On Friday, the Future of Privacy Forum submitted comments to the Office of the California Attorney General (AG), Xavier Becerra.
- Read FPF’s Full Comments (11-page letter)
- See Attachment 1: Comparing Privacy Laws: GDPR vs. CCPA
- See Attachment 2: A Visual Guide to Practical De-identification
In FPF’s outreach to the AG, we commended the office for its multi-faceted solicitation of feedback from diverse stakeholders and the public in recent months, including through public forums, testimony before the California Assembly, and requests for comments.
Specifically, we wrote to:
1. Commend the State of California for addressing important data protection rights, including transparency, access, deletion, and reasonable security, for personal information. California has long been a leader in data privacy, and in the last year has served as a legislative model for other states as well as sparking a serious national conversation regarding a federal privacy law. While FPF supports a strong, comprehensive, baseline federal privacy law, we believe that states that do advance legislation should do so in ways that provide consumers with comprehensive protections that are in line with the Fair Information Practice Principles (FIPPs) and take into account interoperability with the EU General Data Protection Regulation (GDPR).
2. Recommend that rule-making efforts recognize that data exists on a spectrum of identifiability. While some data is firmly linked to an individual or provably non-linkable to a person, significant amounts of data exist in a gray area — obfuscated but potentially linkable to an individual under some circumstances. We recommend that the AG take account of this spectrum of identifiability and provide incentives for companies to de-identify data using technical, legal, and administrative measures.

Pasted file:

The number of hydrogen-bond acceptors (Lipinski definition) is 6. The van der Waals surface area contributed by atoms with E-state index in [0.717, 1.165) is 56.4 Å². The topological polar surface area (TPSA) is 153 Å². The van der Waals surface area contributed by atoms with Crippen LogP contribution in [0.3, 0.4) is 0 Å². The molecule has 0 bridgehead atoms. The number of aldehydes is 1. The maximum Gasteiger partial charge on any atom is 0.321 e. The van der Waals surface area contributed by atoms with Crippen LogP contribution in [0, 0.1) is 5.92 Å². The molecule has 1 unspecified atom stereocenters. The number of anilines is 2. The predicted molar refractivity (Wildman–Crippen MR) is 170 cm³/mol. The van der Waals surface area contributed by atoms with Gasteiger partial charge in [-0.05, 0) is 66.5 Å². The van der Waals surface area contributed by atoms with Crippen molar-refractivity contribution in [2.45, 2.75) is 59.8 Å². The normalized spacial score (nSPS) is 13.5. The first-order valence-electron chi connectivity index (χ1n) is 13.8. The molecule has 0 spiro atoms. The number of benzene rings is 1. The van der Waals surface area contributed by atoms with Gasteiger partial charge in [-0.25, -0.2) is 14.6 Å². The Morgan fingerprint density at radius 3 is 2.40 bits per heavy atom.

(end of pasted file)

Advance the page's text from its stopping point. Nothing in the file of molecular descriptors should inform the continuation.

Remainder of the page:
3. Encourage further analysis of the impact of CCPA on socially beneficial research by non-HIPAA entities. Although CCPA excludes health data regulated by the Health Insurance Portability and Accountability Act (HIPAA) and related laws, its provisions govern private companies that may choose to conduct socially beneficial research using non-HIPAA data, including: consumer wearable manufacturers; health-related mobile apps; and genetic testing companies. While these companies should surely be subject to data privacy rules, we recommend that the AG take a close look at specific areas where beneficial research can be enabled or facilitated, or where restrictive requirements may pose particular challenges for researchers.
4. Encourage the AG to establish guidelines for data subject access requests (DSARs) that are secure, practical, and meaningful for consumers. The right to access one’s personal information is a fundamental tenet of the FIPPs, as well as a central feature of privacy laws in the United States and around the world. At the same time, there are inherent risks for some businesses in complying with data subject access request (DSARs), and often a direct tension between access rights and other important privacy safeguards. Ultimately, access requests should be secure, practical for businesses, and meaningful for consumers.
5. Recommend greater clarity on the intersection of CCPA and existing student privacy laws governing education technology vendors. For the benefit of schools, administrators, and education technology (“edtech”) vendors, the AG should clarify key points of CCPA that are applicable to education and student privacy, including: edtech vendors’ CCPA obligations (if any) when they act solely on behalf of public schools or districts; the circumstances under which edtech vendors may be considered “service providers” under the law; and alternately, how edtech vendors may navigate compliance obligations of CCPA in line with federal laws governing student records and California’s existing student privacy laws.
We also attached a list of relevant resources, including FPF publications on a variety of commercial privacy topics that may be of interest to the AG. We hope that our comments and the associated resources will be helpful to the important, ongoing discussion regarding consumer privacy in the State of California.